If you are moving to a completely refurbished office as part of the project you would have had new structured cables installed (normally CAT5e). These should be done by a reputable cabling company and should be tested and signed off before you move.
If you are moving into an office that already has structure cabling in place you should get these tested by a cabling company well before your move date so that any issues can be identified and resolved. Even if the company you are taking over from has been using them and says they all work it is still a good idea to have them tested and signed off to avoid potential issues.

You should also ensure there are sufficient power points to plug in PC’s and printers and any other electrical stuff. It may sound obvious but it is easily forgotten and then becomes a problem. Most cabling companies will also be able to install power points for you. Your outsourced IT Support Company can normally provide you with a contact for a good cabling company.

Phones

While not part of your core IT provision your phone system and phone lines will often have a similar timeline to connectivity in terms of installing new services. You should ensure you speak to BT and your phone support company well in advance about your proposed move.

Server room

When planning your new office you should take into account that you will need a space to locate your servers, switches and firewall. This will normally be where your cabling terminates (patch panel –ask your IT Support Company!) and where the internet connection terminates. Depending on the type and number of servers you have you will not necessarily need a dedicated server room but you do need to think about where to locate the servers and the environmental factors such as cooling and noise. Again, speak to your outsourced IT Support Company and they will be able to advise you.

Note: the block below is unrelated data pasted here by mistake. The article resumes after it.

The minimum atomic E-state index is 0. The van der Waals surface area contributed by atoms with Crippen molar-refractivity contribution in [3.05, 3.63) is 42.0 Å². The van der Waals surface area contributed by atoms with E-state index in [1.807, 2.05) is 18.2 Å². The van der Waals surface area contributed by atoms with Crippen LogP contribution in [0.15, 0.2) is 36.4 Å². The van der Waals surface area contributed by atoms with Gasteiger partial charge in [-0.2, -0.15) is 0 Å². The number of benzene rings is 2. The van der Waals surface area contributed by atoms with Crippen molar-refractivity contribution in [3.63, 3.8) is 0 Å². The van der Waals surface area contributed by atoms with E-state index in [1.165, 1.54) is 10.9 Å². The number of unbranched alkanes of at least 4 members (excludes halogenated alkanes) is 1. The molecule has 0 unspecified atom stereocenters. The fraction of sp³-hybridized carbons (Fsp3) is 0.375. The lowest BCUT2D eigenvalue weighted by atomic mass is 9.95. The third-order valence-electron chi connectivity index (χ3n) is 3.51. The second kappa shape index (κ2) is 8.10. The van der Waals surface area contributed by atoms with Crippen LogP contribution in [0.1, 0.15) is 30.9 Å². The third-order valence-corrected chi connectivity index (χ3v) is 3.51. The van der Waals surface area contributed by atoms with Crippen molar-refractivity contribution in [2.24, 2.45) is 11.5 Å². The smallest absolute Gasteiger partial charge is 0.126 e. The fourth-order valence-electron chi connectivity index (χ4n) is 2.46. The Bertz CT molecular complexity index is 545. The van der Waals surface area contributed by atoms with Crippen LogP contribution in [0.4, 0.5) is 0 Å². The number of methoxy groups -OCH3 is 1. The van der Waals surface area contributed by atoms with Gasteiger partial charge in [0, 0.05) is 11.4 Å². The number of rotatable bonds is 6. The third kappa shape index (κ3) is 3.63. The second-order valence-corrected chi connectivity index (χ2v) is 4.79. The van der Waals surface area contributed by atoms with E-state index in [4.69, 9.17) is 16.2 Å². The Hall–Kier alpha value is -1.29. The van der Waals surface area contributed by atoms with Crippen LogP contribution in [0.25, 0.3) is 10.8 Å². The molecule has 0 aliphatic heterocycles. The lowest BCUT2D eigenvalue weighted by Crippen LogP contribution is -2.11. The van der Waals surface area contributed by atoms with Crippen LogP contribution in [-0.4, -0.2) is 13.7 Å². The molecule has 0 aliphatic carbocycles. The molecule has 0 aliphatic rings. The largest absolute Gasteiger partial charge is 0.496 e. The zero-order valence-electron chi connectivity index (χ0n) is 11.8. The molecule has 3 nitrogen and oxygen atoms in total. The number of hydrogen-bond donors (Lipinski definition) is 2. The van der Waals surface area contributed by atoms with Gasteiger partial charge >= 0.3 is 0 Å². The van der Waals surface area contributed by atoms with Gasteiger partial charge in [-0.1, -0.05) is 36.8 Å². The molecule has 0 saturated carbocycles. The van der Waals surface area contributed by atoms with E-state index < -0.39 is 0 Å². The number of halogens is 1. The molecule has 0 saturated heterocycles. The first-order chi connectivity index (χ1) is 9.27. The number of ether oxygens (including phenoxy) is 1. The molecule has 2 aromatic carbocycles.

Managed Offices

Managed offices will generally provide you with all the facilities you need and that are listed above. The key with thinking about moving to a managed office is to establish what your requirements are from them and to ensure they can deliver them and at a price that is commercially viable for your business. Managed offices make their profit through charging a premium for things like connectivity so check before you sign what it is going to cost you.
The best advice is to get the technical contact at the managed office and have them talk to your IT Support Company and they will then be able to confirm that what you need from an IT perspective is possible and commercially viable.

And lastly, good communication

So in summary the key things are planning ahead, building in some contingency with your timelines, ensuring everyone has defined responsibilities and asking if you don’t know. It is very rare that an office move without at least a month’s planning will go well and normally it will need to be a lot longer than that. Good planning means no stress which makes us all happy.